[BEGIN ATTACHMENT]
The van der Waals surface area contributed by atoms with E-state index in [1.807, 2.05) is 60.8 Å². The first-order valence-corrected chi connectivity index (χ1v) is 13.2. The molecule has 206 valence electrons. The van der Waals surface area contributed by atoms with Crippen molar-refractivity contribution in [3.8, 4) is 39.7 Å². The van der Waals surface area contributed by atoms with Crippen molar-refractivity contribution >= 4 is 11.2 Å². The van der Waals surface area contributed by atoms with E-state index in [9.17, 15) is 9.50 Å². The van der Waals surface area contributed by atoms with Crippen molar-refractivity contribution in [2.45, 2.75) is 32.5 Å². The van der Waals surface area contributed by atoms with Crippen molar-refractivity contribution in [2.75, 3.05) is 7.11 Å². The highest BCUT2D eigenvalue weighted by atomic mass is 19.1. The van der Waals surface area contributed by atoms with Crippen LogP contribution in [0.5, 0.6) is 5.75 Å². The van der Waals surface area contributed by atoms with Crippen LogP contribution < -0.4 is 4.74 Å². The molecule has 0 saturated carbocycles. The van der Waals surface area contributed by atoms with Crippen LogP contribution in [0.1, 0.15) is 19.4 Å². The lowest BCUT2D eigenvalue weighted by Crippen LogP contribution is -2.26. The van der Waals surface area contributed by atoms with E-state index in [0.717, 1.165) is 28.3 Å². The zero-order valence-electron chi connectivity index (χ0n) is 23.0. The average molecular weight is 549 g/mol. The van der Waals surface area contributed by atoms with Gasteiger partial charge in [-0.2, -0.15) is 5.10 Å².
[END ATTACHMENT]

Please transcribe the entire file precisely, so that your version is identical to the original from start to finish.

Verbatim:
The van der Waals surface area contributed by atoms with E-state index in [1.807, 2.05) is 60.8 Å². The first-order valence-corrected chi connectivity index (χ1v) is 13.2. The molecule has 206 valence electrons. The van der Waals surface area contributed by atoms with Crippen molar-refractivity contribution in [3.8, 4) is 39.7 Å². The van der Waals surface area contributed by atoms with Crippen molar-refractivity contribution >= 4 is 11.2 Å². The van der Waals surface area contributed by atoms with E-state index in [9.17, 15) is 9.50 Å². The van der Waals surface area contributed by atoms with Crippen molar-refractivity contribution in [2.45, 2.75) is 32.5 Å². The van der Waals surface area contributed by atoms with Crippen molar-refractivity contribution in [2.75, 3.05) is 7.11 Å². The highest BCUT2D eigenvalue weighted by atomic mass is 19.1. The van der Waals surface area contributed by atoms with Crippen LogP contribution in [0.5, 0.6) is 5.75 Å². The van der Waals surface area contributed by atoms with Crippen LogP contribution < -0.4 is 4.74 Å². The molecule has 0 saturated carbocycles. The van der Waals surface area contributed by atoms with Crippen LogP contribution in [0.1, 0.15) is 19.4 Å². The lowest BCUT2D eigenvalue weighted by Crippen LogP contribution is -2.26. The van der Waals surface area contributed by atoms with E-state index in [0.717, 1.165) is 28.3 Å². The zero-order valence-electron chi connectivity index (χ0n) is 23.0. The average molecular weight is 549 g/mol. The van der Waals surface area contributed by atoms with Gasteiger partial charge in [-0.2, -0.15) is 5.10 Å².